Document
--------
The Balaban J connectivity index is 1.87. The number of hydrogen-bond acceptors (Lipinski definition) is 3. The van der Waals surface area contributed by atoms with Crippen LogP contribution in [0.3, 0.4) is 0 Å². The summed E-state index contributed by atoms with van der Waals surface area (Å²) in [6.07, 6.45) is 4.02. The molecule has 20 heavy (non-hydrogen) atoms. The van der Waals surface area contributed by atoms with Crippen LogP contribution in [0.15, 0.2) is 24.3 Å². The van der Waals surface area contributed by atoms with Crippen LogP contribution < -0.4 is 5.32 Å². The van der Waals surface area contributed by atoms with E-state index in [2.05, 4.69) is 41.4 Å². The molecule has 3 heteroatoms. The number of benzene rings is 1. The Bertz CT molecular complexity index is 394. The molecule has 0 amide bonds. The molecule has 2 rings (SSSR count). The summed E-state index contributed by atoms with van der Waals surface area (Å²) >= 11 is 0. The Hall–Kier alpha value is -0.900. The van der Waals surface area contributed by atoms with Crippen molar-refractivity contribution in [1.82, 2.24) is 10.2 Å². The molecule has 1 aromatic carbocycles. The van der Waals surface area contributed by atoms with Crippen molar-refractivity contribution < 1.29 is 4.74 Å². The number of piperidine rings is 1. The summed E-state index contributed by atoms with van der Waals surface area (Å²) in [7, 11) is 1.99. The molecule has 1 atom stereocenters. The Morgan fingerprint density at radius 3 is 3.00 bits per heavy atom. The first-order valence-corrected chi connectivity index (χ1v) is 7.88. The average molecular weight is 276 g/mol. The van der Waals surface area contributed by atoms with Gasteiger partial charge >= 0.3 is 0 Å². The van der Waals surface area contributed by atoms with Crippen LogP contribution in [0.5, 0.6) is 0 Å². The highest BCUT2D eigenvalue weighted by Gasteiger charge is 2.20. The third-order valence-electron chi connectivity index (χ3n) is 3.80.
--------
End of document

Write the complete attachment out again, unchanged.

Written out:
The Balaban J connectivity index is 1.87. The number of hydrogen-bond acceptors (Lipinski definition) is 3. The van der Waals surface area contributed by atoms with Crippen LogP contribution in [0.3, 0.4) is 0 Å². The summed E-state index contributed by atoms with van der Waals surface area (Å²) in [6.07, 6.45) is 4.02. The molecule has 20 heavy (non-hydrogen) atoms. The van der Waals surface area contributed by atoms with Crippen LogP contribution in [0.15, 0.2) is 24.3 Å². The van der Waals surface area contributed by atoms with Crippen LogP contribution < -0.4 is 5.32 Å². The van der Waals surface area contributed by atoms with E-state index in [2.05, 4.69) is 41.4 Å². The molecule has 3 heteroatoms. The number of benzene rings is 1. The Bertz CT molecular complexity index is 394. The molecule has 0 amide bonds. The molecule has 2 rings (SSSR count). The summed E-state index contributed by atoms with van der Waals surface area (Å²) >= 11 is 0. The Hall–Kier alpha value is -0.900. The van der Waals surface area contributed by atoms with Crippen molar-refractivity contribution in [1.82, 2.24) is 10.2 Å². The molecule has 1 aromatic carbocycles. The van der Waals surface area contributed by atoms with Crippen molar-refractivity contribution < 1.29 is 4.74 Å². The number of piperidine rings is 1. The summed E-state index contributed by atoms with van der Waals surface area (Å²) in [7, 11) is 1.99. The molecule has 1 atom stereocenters. The Morgan fingerprint density at radius 3 is 3.00 bits per heavy atom. The first-order valence-corrected chi connectivity index (χ1v) is 7.88. The average molecular weight is 276 g/mol. The van der Waals surface area contributed by atoms with Gasteiger partial charge >= 0.3 is 0 Å². The van der Waals surface area contributed by atoms with Crippen LogP contribution in [0.5, 0.6) is 0 Å². The highest BCUT2D eigenvalue weighted by Gasteiger charge is 2.20. The third-order valence-electron chi connectivity index (χ3n) is 3.80.